The new operator of a ferry service between Yarmouth, Nova Scotia, and Portland has yet to procure a ferry, prompting calls for help to Maine’s congressional delegation. Bay Ferries Limited, the Canadian company that won the contract to provide daily ferry service between the two ports, issued a news release Thursday morning saying it was doing all it could to find a vessel to continue the service. Among its considerations is a former private ferry acquired and then mothballed by the U.S. Navy. Maine Sen. Angus King and Rep. Chellie Pingree have tried facilitate conversations between Bay Ferries and the Navy. The delay in acquiring a vessel to replace the Nova Star service last year is causing some tour operators to cancel reservations in Yarmouth. Read the story.


State seeks proposals for habitat, industry studies of lobster

The Department of Marine Resources has put out a call for proposals to gauge the impact of warming Gulf of Maine waters on lobster biology, populations and susceptibility to disease. A separate study will attempt to measure the economic impact of Maine’s most valuable fishery beyond what lobstermen are paid for their catch. The department has earmarked up to $700,000 to pay for the studies, with the money coming out of the Lobster Research, Education and Development Fund. Proposals were due Thursday. The department’s request for proposals suggests the contracts will be awarded by early March, but department spokesman Jeff Nichols said the timing depends on how many proposals are received and how quickly a panel is formed to review them. Read the story.


Animal health products maker raises $5 million

ImmuCell Corp. has raised the money it needs to build a pharmaceutical-grade production facility for the key ingredient in its next major product. The Portland-based animal health products maker said it completed a previously announced $5.9 million public offering Wednesday. It offered for sale 1.1 million shares of stock to fund a production facility for a new product it is developing, a novel treatment for mastitis in dairy cows. The shares were priced at $5.25 each. The offering diluted the value of ImmuCell’s existing pool of 3.1 million outstanding shares by roughly one-third. ImmuCell President and CEO Michael Brigham said the offering, underwritten by Minneapolis-based Craig-Hallum Capital Group LLC, attracted large institutional investors, something ImmuCell previously lacked. ImmuCell will net about $5.3 million after paying fees associated with the offering. It will use the proceeds, along with a $4.3 million loan from TD Bank, $6.5 million in cash reserves and investments, and current and future operating capital, to build and equip a facility that will produce nisin, the active ingredient in the company’s mastitis treatment, called Mast Out. The preliminary cost estimate for the production facility is $17.5 million. Read the story.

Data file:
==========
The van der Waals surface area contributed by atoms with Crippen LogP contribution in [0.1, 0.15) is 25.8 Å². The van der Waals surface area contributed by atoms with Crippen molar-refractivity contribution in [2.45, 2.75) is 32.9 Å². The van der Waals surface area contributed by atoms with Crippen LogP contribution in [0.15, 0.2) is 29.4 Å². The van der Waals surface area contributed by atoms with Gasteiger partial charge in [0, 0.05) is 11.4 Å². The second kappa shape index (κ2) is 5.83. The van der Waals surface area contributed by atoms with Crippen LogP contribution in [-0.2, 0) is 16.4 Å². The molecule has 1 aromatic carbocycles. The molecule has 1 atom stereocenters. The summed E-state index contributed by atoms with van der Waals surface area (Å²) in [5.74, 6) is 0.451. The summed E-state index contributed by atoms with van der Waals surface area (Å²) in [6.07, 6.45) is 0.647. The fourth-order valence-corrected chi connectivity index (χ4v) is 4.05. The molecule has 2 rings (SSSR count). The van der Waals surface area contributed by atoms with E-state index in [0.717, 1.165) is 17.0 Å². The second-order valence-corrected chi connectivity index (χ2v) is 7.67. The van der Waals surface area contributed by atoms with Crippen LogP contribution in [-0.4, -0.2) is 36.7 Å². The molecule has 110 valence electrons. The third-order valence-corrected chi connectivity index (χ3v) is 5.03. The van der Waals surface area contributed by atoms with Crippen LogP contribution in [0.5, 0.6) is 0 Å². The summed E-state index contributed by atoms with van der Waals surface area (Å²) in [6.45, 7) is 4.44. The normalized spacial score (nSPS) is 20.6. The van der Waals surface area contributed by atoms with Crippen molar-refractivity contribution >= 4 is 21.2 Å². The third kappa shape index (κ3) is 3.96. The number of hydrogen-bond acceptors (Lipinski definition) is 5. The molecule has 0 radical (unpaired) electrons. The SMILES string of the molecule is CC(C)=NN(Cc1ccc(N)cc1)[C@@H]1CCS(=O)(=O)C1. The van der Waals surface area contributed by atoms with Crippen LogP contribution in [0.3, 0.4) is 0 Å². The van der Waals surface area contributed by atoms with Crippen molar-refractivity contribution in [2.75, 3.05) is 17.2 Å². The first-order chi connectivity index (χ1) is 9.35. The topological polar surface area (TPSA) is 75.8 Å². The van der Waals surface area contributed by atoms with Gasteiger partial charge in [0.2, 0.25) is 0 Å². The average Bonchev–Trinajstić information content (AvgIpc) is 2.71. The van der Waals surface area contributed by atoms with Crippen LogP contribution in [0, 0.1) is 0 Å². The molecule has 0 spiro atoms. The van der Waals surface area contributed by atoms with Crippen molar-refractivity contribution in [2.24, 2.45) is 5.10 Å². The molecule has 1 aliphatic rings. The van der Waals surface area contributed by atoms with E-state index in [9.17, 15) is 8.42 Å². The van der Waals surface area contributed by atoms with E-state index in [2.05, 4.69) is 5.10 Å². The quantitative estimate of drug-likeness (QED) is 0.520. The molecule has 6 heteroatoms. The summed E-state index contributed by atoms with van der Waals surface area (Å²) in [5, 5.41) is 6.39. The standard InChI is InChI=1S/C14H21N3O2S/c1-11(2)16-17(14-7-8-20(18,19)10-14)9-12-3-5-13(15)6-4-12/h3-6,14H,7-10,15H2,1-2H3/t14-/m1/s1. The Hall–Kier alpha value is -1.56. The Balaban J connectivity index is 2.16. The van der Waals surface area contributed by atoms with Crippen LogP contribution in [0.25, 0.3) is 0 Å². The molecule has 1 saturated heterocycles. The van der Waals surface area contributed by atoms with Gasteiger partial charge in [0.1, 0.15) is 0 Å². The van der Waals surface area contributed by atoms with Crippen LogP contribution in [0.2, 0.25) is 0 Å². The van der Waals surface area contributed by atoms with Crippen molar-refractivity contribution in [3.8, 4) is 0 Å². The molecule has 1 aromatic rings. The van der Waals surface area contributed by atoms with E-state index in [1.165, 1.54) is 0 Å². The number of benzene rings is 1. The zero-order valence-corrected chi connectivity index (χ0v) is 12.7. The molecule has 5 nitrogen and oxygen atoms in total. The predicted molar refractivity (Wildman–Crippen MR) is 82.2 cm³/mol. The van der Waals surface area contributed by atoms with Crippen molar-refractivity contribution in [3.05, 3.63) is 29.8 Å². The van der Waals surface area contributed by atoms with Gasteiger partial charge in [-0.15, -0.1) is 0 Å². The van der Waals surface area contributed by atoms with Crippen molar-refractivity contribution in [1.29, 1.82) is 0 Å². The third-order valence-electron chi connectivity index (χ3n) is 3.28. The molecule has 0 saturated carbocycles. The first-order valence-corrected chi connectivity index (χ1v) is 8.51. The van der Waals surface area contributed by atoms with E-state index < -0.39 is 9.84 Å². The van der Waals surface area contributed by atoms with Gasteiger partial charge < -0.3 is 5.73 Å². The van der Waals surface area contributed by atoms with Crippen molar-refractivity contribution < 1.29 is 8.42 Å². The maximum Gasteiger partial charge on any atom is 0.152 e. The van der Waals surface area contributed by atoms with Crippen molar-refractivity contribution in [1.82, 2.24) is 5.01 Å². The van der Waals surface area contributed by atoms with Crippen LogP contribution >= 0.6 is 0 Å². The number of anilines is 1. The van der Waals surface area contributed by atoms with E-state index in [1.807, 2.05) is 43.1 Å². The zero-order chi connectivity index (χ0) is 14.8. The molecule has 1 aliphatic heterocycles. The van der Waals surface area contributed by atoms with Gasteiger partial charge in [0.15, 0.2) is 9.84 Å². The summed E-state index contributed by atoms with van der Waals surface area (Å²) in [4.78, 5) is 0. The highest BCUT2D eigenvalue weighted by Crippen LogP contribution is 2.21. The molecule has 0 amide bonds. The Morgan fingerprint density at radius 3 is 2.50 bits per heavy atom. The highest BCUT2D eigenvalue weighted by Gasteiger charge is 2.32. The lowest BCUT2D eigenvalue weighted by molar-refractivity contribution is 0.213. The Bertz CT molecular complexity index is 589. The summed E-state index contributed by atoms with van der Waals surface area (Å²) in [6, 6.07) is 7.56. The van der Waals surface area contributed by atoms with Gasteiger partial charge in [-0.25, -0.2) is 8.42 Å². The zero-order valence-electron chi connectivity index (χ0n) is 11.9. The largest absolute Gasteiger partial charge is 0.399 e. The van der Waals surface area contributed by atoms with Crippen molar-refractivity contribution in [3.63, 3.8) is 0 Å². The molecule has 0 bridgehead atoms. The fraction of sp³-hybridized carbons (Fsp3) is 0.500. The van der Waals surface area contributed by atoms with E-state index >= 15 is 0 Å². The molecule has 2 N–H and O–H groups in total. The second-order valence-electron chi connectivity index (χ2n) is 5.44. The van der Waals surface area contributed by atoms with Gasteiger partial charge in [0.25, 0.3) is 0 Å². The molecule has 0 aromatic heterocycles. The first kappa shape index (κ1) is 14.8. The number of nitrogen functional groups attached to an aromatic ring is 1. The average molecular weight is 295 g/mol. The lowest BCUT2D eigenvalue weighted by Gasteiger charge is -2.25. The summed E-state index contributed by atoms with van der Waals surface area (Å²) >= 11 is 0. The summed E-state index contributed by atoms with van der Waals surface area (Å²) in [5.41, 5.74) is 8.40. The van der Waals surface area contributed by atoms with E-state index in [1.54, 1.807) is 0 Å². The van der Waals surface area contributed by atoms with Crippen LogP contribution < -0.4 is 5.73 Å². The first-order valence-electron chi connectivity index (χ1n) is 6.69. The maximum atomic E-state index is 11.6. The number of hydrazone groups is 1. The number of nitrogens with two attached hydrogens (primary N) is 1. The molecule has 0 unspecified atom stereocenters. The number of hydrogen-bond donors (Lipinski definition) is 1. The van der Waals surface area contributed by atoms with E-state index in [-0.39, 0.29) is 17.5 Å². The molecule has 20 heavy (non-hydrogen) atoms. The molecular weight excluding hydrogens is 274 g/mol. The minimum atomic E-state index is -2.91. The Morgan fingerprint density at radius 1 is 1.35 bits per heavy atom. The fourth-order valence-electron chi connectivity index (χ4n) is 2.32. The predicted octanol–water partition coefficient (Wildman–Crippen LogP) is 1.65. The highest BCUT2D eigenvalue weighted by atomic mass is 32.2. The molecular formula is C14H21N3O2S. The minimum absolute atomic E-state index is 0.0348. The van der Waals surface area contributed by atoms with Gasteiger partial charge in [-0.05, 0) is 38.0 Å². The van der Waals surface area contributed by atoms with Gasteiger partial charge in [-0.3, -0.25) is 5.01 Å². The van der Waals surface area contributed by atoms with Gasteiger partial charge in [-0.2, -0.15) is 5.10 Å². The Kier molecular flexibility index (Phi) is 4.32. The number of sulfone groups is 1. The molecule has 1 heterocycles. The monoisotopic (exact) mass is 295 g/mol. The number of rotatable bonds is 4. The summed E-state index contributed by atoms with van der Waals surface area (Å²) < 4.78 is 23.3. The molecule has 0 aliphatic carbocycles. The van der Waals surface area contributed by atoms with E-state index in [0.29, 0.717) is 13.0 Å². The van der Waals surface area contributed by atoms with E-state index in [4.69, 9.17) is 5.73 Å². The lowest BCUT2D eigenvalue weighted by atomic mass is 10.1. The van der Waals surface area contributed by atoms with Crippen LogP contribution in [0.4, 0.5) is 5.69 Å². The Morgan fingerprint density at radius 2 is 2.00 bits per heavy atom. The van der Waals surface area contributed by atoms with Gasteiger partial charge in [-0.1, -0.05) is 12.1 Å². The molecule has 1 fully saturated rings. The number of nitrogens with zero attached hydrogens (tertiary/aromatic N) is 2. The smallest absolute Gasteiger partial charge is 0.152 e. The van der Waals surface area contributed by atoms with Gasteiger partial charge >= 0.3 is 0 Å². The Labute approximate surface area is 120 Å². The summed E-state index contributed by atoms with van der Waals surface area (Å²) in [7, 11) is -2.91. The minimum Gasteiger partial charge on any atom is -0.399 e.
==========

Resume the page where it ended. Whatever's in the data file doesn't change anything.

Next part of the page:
Scale of clean energy proposal alarms activists

Citizen groups that oppose large-scale wind power development in Maine reacted strongly Tuesday to news that developers were proposing numerous wind farms in the state that would supply clean energy to southern New England. The groups have been fighting several of the projects individually, but were alarmed at the overall scale of the combined proposals. Maine figured prominently in a multibillion-dollar competition to provide power to Connecticut, Rhode Island and Massachusetts, with companies submitting bids to build giant wind farms in Aroostook County and the western mountains. Together the projects would more than triple the state’s turbine capacity, but the power would not be sold in Maine. Opponents said southern New England states were shuttering nuclear, oil and coal plants in their quest for cleaner power, but not taking responsibility for replacing the lost generation. But energy officials and industry representatives in Maine were tamping down impressions that all or even most of these projects would be built. Read the story.